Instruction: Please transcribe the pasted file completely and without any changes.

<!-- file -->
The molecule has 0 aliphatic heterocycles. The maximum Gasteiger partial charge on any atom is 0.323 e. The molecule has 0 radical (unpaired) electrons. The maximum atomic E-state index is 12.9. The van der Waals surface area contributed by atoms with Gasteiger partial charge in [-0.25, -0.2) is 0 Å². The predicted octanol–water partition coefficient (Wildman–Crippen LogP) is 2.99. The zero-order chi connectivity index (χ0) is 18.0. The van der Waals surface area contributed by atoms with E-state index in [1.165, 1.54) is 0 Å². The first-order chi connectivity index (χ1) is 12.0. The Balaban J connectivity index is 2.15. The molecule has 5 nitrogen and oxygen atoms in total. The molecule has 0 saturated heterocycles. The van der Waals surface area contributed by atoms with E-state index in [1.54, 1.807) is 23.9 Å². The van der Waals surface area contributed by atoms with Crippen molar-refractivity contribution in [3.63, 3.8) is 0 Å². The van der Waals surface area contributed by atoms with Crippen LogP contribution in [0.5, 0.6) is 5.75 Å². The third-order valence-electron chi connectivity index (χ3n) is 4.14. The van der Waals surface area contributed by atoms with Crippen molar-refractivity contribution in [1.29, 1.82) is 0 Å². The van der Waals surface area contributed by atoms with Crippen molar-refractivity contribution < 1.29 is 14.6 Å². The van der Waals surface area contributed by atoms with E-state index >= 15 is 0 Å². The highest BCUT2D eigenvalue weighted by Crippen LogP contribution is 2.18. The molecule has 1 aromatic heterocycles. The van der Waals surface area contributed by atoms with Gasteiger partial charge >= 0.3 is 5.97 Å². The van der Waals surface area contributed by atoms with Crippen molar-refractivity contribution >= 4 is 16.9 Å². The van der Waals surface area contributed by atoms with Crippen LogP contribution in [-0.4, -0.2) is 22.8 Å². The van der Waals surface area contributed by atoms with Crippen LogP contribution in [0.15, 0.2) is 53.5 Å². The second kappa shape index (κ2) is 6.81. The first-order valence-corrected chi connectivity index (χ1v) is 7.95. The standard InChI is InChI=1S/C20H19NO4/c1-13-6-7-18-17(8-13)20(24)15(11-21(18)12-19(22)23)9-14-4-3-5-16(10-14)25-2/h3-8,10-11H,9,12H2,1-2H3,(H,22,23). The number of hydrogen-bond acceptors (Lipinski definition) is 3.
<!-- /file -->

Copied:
The molecule has 0 aliphatic heterocycles. The maximum Gasteiger partial charge on any atom is 0.323 e. The molecule has 0 radical (unpaired) electrons. The maximum atomic E-state index is 12.9. The van der Waals surface area contributed by atoms with Gasteiger partial charge in [-0.25, -0.2) is 0 Å². The predicted octanol–water partition coefficient (Wildman–Crippen LogP) is 2.99. The zero-order chi connectivity index (χ0) is 18.0. The van der Waals surface area contributed by atoms with E-state index in [1.165, 1.54) is 0 Å². The first-order chi connectivity index (χ1) is 12.0. The Balaban J connectivity index is 2.15. The molecule has 5 nitrogen and oxygen atoms in total. The molecule has 0 saturated heterocycles. The van der Waals surface area contributed by atoms with E-state index in [1.54, 1.807) is 23.9 Å². The van der Waals surface area contributed by atoms with Crippen molar-refractivity contribution in [3.63, 3.8) is 0 Å². The van der Waals surface area contributed by atoms with Crippen LogP contribution in [0.5, 0.6) is 5.75 Å². The third-order valence-electron chi connectivity index (χ3n) is 4.14. The van der Waals surface area contributed by atoms with Crippen molar-refractivity contribution in [1.29, 1.82) is 0 Å². The van der Waals surface area contributed by atoms with Crippen molar-refractivity contribution < 1.29 is 14.6 Å². The van der Waals surface area contributed by atoms with E-state index >= 15 is 0 Å². The highest BCUT2D eigenvalue weighted by Crippen LogP contribution is 2.18. The molecule has 1 aromatic heterocycles. The van der Waals surface area contributed by atoms with Gasteiger partial charge >= 0.3 is 5.97 Å². The van der Waals surface area contributed by atoms with Crippen molar-refractivity contribution >= 4 is 16.9 Å². The van der Waals surface area contributed by atoms with Crippen LogP contribution in [-0.4, -0.2) is 22.8 Å². The van der Waals surface area contributed by atoms with Crippen LogP contribution in [0.15, 0.2) is 53.5 Å². The second kappa shape index (κ2) is 6.81. The first-order valence-corrected chi connectivity index (χ1v) is 7.95. The standard InChI is InChI=1S/C20H19NO4/c1-13-6-7-18-17(8-13)20(24)15(11-21(18)12-19(22)23)9-14-4-3-5-16(10-14)25-2/h3-8,10-11H,9,12H2,1-2H3,(H,22,23). The number of hydrogen-bond acceptors (Lipinski definition) is 3.